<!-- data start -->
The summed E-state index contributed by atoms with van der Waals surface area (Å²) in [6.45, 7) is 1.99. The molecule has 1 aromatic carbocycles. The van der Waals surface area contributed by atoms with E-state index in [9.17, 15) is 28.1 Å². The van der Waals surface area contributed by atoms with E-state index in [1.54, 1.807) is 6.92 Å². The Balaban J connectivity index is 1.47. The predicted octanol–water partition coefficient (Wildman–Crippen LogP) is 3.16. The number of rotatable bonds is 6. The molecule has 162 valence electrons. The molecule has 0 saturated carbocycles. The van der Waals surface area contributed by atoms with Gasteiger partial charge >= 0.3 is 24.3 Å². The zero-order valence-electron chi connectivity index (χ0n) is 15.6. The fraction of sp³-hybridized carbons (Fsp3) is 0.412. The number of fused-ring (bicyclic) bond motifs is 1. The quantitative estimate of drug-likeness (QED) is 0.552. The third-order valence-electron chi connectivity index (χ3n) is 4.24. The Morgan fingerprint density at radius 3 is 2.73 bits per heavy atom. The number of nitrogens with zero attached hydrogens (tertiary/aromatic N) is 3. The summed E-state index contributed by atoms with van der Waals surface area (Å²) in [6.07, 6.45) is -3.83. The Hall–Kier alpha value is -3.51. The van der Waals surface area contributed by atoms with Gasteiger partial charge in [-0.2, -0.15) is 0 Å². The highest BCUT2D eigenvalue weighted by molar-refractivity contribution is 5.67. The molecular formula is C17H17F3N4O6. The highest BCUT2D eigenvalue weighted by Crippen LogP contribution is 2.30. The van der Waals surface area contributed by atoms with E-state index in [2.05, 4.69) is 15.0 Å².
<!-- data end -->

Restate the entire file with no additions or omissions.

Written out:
The summed E-state index contributed by atoms with van der Waals surface area (Å²) in [6.45, 7) is 1.99. The molecule has 1 aromatic carbocycles. The van der Waals surface area contributed by atoms with E-state index in [9.17, 15) is 28.1 Å². The van der Waals surface area contributed by atoms with E-state index in [1.54, 1.807) is 6.92 Å². The Balaban J connectivity index is 1.47. The predicted octanol–water partition coefficient (Wildman–Crippen LogP) is 3.16. The number of rotatable bonds is 6. The molecule has 162 valence electrons. The molecule has 0 saturated carbocycles. The van der Waals surface area contributed by atoms with Gasteiger partial charge >= 0.3 is 24.3 Å². The zero-order valence-electron chi connectivity index (χ0n) is 15.6. The fraction of sp³-hybridized carbons (Fsp3) is 0.412. The number of fused-ring (bicyclic) bond motifs is 1. The quantitative estimate of drug-likeness (QED) is 0.552. The third-order valence-electron chi connectivity index (χ3n) is 4.24. The Morgan fingerprint density at radius 3 is 2.73 bits per heavy atom. The number of nitrogens with zero attached hydrogens (tertiary/aromatic N) is 3. The summed E-state index contributed by atoms with van der Waals surface area (Å²) in [6.07, 6.45) is -3.83. The Hall–Kier alpha value is -3.51. The van der Waals surface area contributed by atoms with Gasteiger partial charge in [-0.2, -0.15) is 0 Å². The highest BCUT2D eigenvalue weighted by molar-refractivity contribution is 5.67. The molecular formula is C17H17F3N4O6. The highest BCUT2D eigenvalue weighted by Crippen LogP contribution is 2.30. The van der Waals surface area contributed by atoms with E-state index in [2.05, 4.69) is 15.0 Å².